What makes this problem so famous and so studied is the fact that it has no "quick" solution as the complexity of calculating the best path increases adding more points. And the complexity increases so fast that, even with modern hardware, it can be impossible to compute an exact solution in a reasonable time. In more rigorous terms, it is an NP-hard problem. Many heuristics are known to solve this problem and in this post we will see a solution based on Self-organizing Maps (SOM). A SOM is a Neural Network that is capable of mapping an input point into a bi-dimnsional space placing points that are close to each other into the same area. Hence, the idea to solve our problem is to train the SOM in order to map the points to visit in single dimension map and visit the points from the one mapped to the first cell (the one on the left) to the last cell (on the right). Points that are mapped to the same cell are visited consecutively.

Let's generate a set of points to test this idea:

import numpy as np import matplotlib.pyplot as plt np.random.RandomState(10) N_points = 20 N_neurons = N_points*2 t = np.linspace(0, np.pi*2, N_points) x = np.cos(t)+(np.random.rand(N_points)-.5)*.3 y = np.sin(t)*.8+(np.random.rand(N_points)-.5)*.2 points = np.array([x,y]).T plt.scatter(x, y)

We can now import MiniSom, our favorite implementation of the Self_Organizing Maps, and see what path it's able to produce:

from minisom import MiniSom som = MiniSom(1, N_neurons*2, 2, sigma=10, neighborhood_function='gaussian', random_seed=50) max_iter = 2000 som.pca_weights_init(points) paths_x = [] paths_y = [] for i in np.arange(max_iter): i_point = i % len(points) som.update(points[i_point], som.winner(points[i_point]), i, max_iter) visit_order = np.argsort([som.winner(p)[1] for p in points]) visit_order = np.concatenate((visit_order, [visit_order[0]])) paths_x.append(points[visit_order][:,0]) paths_y.append(points[visit_order][:,1]) plt.scatter(x, y, label='point to visit') plt.plot(paths_x[-1], paths_y[-1], 'C3', linewidth=2, label='path')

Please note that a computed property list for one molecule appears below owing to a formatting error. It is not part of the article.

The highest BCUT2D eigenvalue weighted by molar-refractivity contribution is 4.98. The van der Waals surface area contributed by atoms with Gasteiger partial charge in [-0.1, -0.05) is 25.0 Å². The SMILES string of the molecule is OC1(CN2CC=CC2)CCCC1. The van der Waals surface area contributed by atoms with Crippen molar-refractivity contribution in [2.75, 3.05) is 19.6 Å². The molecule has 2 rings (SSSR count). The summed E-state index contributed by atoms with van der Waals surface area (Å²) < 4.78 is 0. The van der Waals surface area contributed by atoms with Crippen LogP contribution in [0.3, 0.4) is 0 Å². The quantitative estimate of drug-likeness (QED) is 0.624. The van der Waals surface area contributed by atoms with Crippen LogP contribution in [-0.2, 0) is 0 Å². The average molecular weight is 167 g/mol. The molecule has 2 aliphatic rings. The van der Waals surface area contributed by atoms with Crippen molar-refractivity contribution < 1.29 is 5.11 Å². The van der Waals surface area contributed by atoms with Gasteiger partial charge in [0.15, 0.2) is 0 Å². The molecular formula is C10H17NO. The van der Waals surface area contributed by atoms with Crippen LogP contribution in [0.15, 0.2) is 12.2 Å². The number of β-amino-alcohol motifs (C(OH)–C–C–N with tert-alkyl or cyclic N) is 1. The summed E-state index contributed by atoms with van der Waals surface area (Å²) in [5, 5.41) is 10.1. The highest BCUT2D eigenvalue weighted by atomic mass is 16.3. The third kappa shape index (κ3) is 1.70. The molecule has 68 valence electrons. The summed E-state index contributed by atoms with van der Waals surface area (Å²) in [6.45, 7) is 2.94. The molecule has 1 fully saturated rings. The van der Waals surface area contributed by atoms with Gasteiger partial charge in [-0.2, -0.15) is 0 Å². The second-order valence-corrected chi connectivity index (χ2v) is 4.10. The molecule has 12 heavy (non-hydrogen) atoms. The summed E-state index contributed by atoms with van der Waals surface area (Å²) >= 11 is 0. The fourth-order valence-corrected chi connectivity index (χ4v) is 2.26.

In the snippet above we initialized the SOM and run 2000 training iterations (check this out to discover how that works). At each iteration we have saved the path found and visualized the last solution. As we can see, the line covers all the points and it's easy to see that it's the best possible path with just a glance. However, it's interesting to see how the solution evolves at each iteration:

from matplotlib.animation import FuncAnimation from IPython.display import HTML fig, ax = plt.subplots() plt.scatter(x, y, label='point to visit') ln, = plt.plot([], [], 'C3', linewidth=2, label='path') plt.legend() def update(frame): ln.set_data(paths_x[frame], paths_y[frame]) plt.title('iteration = %d' % frame) return ln, ani = FuncAnimation(fig, update, frames=np.arange(max_iter), interval=10, repeat=False, blit=False) HTML(ani.to_html5_video())

Here we note that the initial path is very messy and presents various loops and that the more the network is trained the more optimal the solution becomes. Notice that the snippet above uses the object

*HTML*from the IPython library and it will automatically display the video if a Jupyter notebook is used. The video can be saved in a specific location using

*ani.save(filename.mp4)*.